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Socialism for the rich and capitalism for the poor
Socialism for the rich and capitalism for the poor is a classical political-economic argument, stating that in the advanced capitalist societies state policies assure that more resources flow to the rich than to the poor, for example in form of transfer payments. The term corporate welfare is widely used to describe the bestowal of favorable treatment to particular corporations by the government. One of the most commonly raised forms of criticism are statements that the capitalist political economy toward large corporations allows them to "privatize profits and socialize losses." The argument has been raised and cited on many occasions.
Privatize profits/gains, and socialize risks/losses/debts
Markets, free enterprise, private enterprise, and capitalism for the poor, while state protection and socialism for the rich.
In political discourse, the phrase "privatizing profits and socializing losses" refers to any instance of speculators benefitting (privately) from profits, but not taking losses, by pushing the losses onto society at large, particularly via the government.
The notion that banks privatize profits and socialize losses dates at least to the 19th century, as in this 1834 quote of Andrew Jackson:
I have had men watching you for a long time and I am convinced that you have used the funds of the bank to speculate in the breadstuffs of the country. When you won, you divided the profits amongst you, and when you lost, you charged it to the Bank. ... You are a den of vipers and thieves.
—Andrew Jackson, 1834, on closing the Second Bank of the United States;
It has been argued that in the current economic system, especially in the U.S., large corporations and wealthy parts of society can socialize costs and privatize profits, with the effect of a further concentration of wealth. Large firms and banks have been accused of this, as a form of crony capitalism and corporate welfare, and some bailouts are cited as examples of this: a bailout socializes a company's losses. In particular, government sponsoring and bailouts such as the federal takeover of Fannie Mae and Freddie Mac and the proposed bailout of the U.S. financial system in the economic crisis of 2008 have frequently been referred to in the U.S. as “private gains and public losses” or “privatization of profits and socialization of losses”. Economic policies which favor such concentration of capital have frequently been criticized as socialism for the rich and capitalism for the poor.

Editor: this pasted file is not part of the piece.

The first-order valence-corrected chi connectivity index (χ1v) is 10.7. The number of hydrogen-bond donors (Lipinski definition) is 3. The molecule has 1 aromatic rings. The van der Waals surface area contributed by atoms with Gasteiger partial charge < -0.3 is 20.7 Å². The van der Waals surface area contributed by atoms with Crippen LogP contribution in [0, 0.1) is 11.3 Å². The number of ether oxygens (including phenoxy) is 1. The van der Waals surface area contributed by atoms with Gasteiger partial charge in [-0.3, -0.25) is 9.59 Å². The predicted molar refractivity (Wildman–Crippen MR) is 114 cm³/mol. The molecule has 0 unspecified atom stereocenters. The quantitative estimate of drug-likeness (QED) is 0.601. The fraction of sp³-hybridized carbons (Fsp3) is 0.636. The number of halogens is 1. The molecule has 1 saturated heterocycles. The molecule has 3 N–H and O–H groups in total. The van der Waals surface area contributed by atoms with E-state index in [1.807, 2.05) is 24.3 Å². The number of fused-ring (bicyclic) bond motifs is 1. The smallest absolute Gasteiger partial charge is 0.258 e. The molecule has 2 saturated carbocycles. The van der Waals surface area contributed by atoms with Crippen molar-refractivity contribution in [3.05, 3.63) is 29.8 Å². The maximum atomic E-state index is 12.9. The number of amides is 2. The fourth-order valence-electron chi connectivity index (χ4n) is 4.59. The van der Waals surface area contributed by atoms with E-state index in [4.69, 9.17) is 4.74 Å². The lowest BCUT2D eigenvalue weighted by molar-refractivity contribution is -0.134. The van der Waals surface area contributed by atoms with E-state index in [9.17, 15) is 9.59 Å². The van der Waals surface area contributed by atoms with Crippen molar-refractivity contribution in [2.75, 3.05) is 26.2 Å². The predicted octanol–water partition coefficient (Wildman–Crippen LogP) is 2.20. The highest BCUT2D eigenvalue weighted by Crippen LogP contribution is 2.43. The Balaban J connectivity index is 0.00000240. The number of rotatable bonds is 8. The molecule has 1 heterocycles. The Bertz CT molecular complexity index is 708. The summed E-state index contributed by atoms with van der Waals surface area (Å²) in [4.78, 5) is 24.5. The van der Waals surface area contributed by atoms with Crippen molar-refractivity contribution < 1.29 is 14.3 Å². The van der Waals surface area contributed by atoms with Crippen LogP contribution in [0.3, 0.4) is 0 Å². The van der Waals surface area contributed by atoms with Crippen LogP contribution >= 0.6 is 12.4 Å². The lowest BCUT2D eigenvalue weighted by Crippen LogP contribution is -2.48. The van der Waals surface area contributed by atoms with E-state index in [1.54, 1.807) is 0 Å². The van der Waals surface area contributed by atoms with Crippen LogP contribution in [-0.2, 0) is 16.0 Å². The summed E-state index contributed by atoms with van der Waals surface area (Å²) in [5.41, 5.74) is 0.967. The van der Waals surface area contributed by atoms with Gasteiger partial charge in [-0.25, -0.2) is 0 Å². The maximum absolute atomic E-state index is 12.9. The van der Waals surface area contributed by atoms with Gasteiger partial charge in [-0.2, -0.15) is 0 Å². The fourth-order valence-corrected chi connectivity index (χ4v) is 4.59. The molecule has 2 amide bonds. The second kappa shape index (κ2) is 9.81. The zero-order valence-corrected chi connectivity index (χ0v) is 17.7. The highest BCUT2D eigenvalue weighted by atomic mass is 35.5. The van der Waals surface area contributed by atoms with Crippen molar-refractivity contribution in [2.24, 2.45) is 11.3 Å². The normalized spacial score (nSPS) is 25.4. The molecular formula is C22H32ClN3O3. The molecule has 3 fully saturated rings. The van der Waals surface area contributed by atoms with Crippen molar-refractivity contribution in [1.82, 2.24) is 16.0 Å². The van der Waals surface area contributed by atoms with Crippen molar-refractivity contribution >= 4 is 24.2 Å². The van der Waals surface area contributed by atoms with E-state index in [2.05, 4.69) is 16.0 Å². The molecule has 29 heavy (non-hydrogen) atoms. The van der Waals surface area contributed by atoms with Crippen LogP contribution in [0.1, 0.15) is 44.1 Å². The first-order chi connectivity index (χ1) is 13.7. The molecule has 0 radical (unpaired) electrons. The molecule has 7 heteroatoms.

In game theory, this is formalized as the CC–PP game.
In the financial language of options, "socializing losses" corresponds to private firms having a put option from the government: if they lose, the government will cover their losses. The most famous example of this is the Greenspan put.
In the black swan theory of Nassim Nicholas Taleb, he criticizes this as one of his Ten Principles for a Black Swan Robust World, writing as his second principle:
2. No socialisation of losses and privatisation of gains.
Corporate welfare is a sociological concept that analogizes corporate subsidies to welfare payments for the poor. The term is often used derogatorily to describe a government's bestowal of money grants, tax breaks, or other special favorable treatment on corporations or selected corporations, and implies that corporations are much less needy of such treatment than the poor. In practice, the term is often used virtually interchangeably with crony capitalism. To the extent that there is a distinction, the latter term could be considered broader, including all types of governmental decisions that favor the "cronies" (big businesses and industry groups providing substantial campaign contributions), while corporate welfare might be restricted only to direct government subsidies.